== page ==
Rabbi Yisrael Rosen passed away on November 2, 2017. In general, I only post obituaries for patent attorneys or former Israel Patent Office staff on this blog. However, Rabbi Rosen spoke at an event we held on Intellectual Property in Jewish Law. He was also a client of the firm, or at least his Zomet Halakha and Technology Institute was.
Rabbi Yisrael Rosen was born in Tel Aviv in 1941. After studying Talmud and Rabbinics at the Kerem b’Yavneh Yeshiva, he studied electronics in the Jerusalem College of Technology (Machon Lev) and then in Bar Ilan University. He went on to found the Zomet Halakha and Technology Institute.
Much of the work of the Zomet Institute was dedicated to developing technological solutions to enable electrical and electronic devices to be used on Shabbat by the halakhically observant. In cases where life or limb is at risk, Shabbat laws must be transgressed. However, there are many cases where there is no immediate danger to life and limb, but where there is a public need and arguably there is a requirement to minimize Sabbath desecration. For example, providing hot food in hospitals, keeping army units operational, use of electrical wheelchairs and the like.
Judaism (at least Orthodox Judaism) is a religion based on observance rather than abstract theology. Nevertheless, one can fairly argue with the premises behind both the alleged problems and the proposed solutions. However, I applaud the attempts made by Rabbi Rosen to enable the State to run on Shabbat and for religiously observant Jews to be able to contribute. Consequently, I was prepared to work pro bono and draft a patent application for a computer and method of interfacing via special keyboard and mouse that according to Rabbi Rosen’s understanding and interpretation of Jewish law was permissible for the operation of necessary infrastructure on the Shabbat. The application was written and filed prior to Zomet submitting a response to a tender put out by the Israel Defence Force. I am a great believer that the religious should serve in the Israel Army, and considered the project significant. When the application IL 191297 “SWITCHLESS COMPUTER INTERFACE (SHABBAT COMPUTER” came up for examination, the Examiner visited the Zomet Institute website and found a description of the invention linking to a paper that Rabbi Rosen had published in the Techumim Journal of Jewish Law prior to the filing of the Application, so the patent never issued. Furthermore, the patent office did not get to address whether a technological problem to a religious issue is patentable subject matter, which, I believe, is a shame.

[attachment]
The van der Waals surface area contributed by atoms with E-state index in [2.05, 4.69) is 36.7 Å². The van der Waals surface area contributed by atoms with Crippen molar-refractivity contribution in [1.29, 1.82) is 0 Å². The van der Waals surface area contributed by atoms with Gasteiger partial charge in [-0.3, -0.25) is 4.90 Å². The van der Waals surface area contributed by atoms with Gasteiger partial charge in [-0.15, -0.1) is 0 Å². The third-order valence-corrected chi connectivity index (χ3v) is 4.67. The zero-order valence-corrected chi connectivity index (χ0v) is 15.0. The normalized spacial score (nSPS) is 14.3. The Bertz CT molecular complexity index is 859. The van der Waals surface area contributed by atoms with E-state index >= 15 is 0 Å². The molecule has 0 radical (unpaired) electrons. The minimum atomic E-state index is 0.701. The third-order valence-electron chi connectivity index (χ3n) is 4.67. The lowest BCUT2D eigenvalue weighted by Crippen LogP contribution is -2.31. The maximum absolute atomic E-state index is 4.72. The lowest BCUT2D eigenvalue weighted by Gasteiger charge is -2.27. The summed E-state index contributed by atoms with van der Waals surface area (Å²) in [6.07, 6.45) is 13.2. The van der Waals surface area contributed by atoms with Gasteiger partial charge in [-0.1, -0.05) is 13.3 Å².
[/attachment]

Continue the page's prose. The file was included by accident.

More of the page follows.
Prior to writing up the patent I met Rabbi Rosen in Ramat Gan at a Chinese Restaurant. He had no idea what wonton soup was, and I explained it was a Chinese version of chicken soup with kreplach. Although well-versed with all aspects of Jewish Law and competent in electronics, Rabbi Rosen was far from being a renaissance man of wide knowledge and tastes.